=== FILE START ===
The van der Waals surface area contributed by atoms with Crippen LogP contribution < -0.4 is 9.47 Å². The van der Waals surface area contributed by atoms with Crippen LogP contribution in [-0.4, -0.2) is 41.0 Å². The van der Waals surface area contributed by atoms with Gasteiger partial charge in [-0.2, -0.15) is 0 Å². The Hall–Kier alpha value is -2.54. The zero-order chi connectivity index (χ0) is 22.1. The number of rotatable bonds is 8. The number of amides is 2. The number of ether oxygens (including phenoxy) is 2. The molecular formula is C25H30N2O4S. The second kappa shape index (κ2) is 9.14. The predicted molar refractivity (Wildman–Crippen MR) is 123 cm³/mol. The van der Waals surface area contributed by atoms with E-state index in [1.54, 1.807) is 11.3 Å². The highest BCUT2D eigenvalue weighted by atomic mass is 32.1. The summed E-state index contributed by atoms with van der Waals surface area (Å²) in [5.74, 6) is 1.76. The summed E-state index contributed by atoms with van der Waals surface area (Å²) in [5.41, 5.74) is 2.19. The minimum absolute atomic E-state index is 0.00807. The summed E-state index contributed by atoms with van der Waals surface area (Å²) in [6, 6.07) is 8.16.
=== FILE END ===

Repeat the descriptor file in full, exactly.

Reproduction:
The van der Waals surface area contributed by atoms with Crippen LogP contribution < -0.4 is 9.47 Å². The van der Waals surface area contributed by atoms with Crippen LogP contribution in [-0.4, -0.2) is 41.0 Å². The van der Waals surface area contributed by atoms with Gasteiger partial charge in [-0.2, -0.15) is 0 Å². The Hall–Kier alpha value is -2.54. The zero-order chi connectivity index (χ0) is 22.1. The number of rotatable bonds is 8. The number of amides is 2. The number of ether oxygens (including phenoxy) is 2. The molecular formula is C25H30N2O4S. The second kappa shape index (κ2) is 9.14. The predicted molar refractivity (Wildman–Crippen MR) is 123 cm³/mol. The van der Waals surface area contributed by atoms with E-state index in [1.54, 1.807) is 11.3 Å². The highest BCUT2D eigenvalue weighted by atomic mass is 32.1. The summed E-state index contributed by atoms with van der Waals surface area (Å²) in [5.74, 6) is 1.76. The summed E-state index contributed by atoms with van der Waals surface area (Å²) in [5.41, 5.74) is 2.19. The minimum absolute atomic E-state index is 0.00807. The summed E-state index contributed by atoms with van der Waals surface area (Å²) in [6, 6.07) is 8.16.